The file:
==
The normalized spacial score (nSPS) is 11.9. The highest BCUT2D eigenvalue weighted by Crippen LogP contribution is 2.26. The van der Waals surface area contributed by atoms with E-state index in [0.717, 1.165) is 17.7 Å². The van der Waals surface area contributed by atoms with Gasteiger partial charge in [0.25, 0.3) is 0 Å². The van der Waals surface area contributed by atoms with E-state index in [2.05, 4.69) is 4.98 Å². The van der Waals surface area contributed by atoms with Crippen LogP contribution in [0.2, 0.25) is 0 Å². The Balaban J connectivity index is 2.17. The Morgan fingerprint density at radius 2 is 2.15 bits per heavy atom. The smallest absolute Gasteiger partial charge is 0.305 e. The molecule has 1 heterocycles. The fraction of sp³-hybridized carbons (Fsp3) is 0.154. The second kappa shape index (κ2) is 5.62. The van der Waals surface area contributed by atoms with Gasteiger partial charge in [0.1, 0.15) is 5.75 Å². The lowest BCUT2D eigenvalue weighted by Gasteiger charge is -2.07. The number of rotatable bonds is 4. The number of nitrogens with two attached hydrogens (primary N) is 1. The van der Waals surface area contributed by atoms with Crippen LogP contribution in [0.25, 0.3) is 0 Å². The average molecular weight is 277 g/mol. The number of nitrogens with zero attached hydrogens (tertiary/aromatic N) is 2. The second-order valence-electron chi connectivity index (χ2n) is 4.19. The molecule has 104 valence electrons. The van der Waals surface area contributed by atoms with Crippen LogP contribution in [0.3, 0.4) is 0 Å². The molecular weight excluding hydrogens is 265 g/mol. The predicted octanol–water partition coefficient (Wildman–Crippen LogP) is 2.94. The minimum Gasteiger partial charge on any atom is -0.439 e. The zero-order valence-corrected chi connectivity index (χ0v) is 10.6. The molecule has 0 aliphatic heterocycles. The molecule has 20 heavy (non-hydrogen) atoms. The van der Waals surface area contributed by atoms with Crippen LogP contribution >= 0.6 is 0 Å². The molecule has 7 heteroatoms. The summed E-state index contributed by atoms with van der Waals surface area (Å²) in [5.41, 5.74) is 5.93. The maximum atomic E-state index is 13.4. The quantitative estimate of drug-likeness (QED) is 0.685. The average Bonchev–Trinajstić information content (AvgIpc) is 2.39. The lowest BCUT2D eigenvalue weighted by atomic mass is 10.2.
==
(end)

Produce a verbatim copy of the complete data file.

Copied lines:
The normalized spacial score (nSPS) is 11.9. The highest BCUT2D eigenvalue weighted by Crippen LogP contribution is 2.26. The van der Waals surface area contributed by atoms with E-state index in [0.717, 1.165) is 17.7 Å². The van der Waals surface area contributed by atoms with Gasteiger partial charge in [0.25, 0.3) is 0 Å². The van der Waals surface area contributed by atoms with E-state index in [2.05, 4.69) is 4.98 Å². The van der Waals surface area contributed by atoms with Crippen LogP contribution in [0.2, 0.25) is 0 Å². The Balaban J connectivity index is 2.17. The Morgan fingerprint density at radius 2 is 2.15 bits per heavy atom. The smallest absolute Gasteiger partial charge is 0.305 e. The molecule has 1 heterocycles. The fraction of sp³-hybridized carbons (Fsp3) is 0.154. The second kappa shape index (κ2) is 5.62. The van der Waals surface area contributed by atoms with Gasteiger partial charge in [0.1, 0.15) is 5.75 Å². The lowest BCUT2D eigenvalue weighted by Gasteiger charge is -2.07. The number of rotatable bonds is 4. The number of nitrogens with two attached hydrogens (primary N) is 1. The van der Waals surface area contributed by atoms with Crippen LogP contribution in [0.25, 0.3) is 0 Å². The average molecular weight is 277 g/mol. The number of nitrogens with zero attached hydrogens (tertiary/aromatic N) is 2. The second-order valence-electron chi connectivity index (χ2n) is 4.19. The molecule has 104 valence electrons. The van der Waals surface area contributed by atoms with Crippen LogP contribution in [0.3, 0.4) is 0 Å². The molecular weight excluding hydrogens is 265 g/mol. The predicted octanol–water partition coefficient (Wildman–Crippen LogP) is 2.94. The minimum Gasteiger partial charge on any atom is -0.439 e. The zero-order valence-corrected chi connectivity index (χ0v) is 10.6. The molecule has 0 aliphatic heterocycles. The molecule has 20 heavy (non-hydrogen) atoms. The van der Waals surface area contributed by atoms with Crippen LogP contribution >= 0.6 is 0 Å². The molecule has 7 heteroatoms. The summed E-state index contributed by atoms with van der Waals surface area (Å²) in [5.41, 5.74) is 5.93. The maximum atomic E-state index is 13.4. The quantitative estimate of drug-likeness (QED) is 0.685. The average Bonchev–Trinajstić information content (AvgIpc) is 2.39. The lowest BCUT2D eigenvalue weighted by atomic mass is 10.2.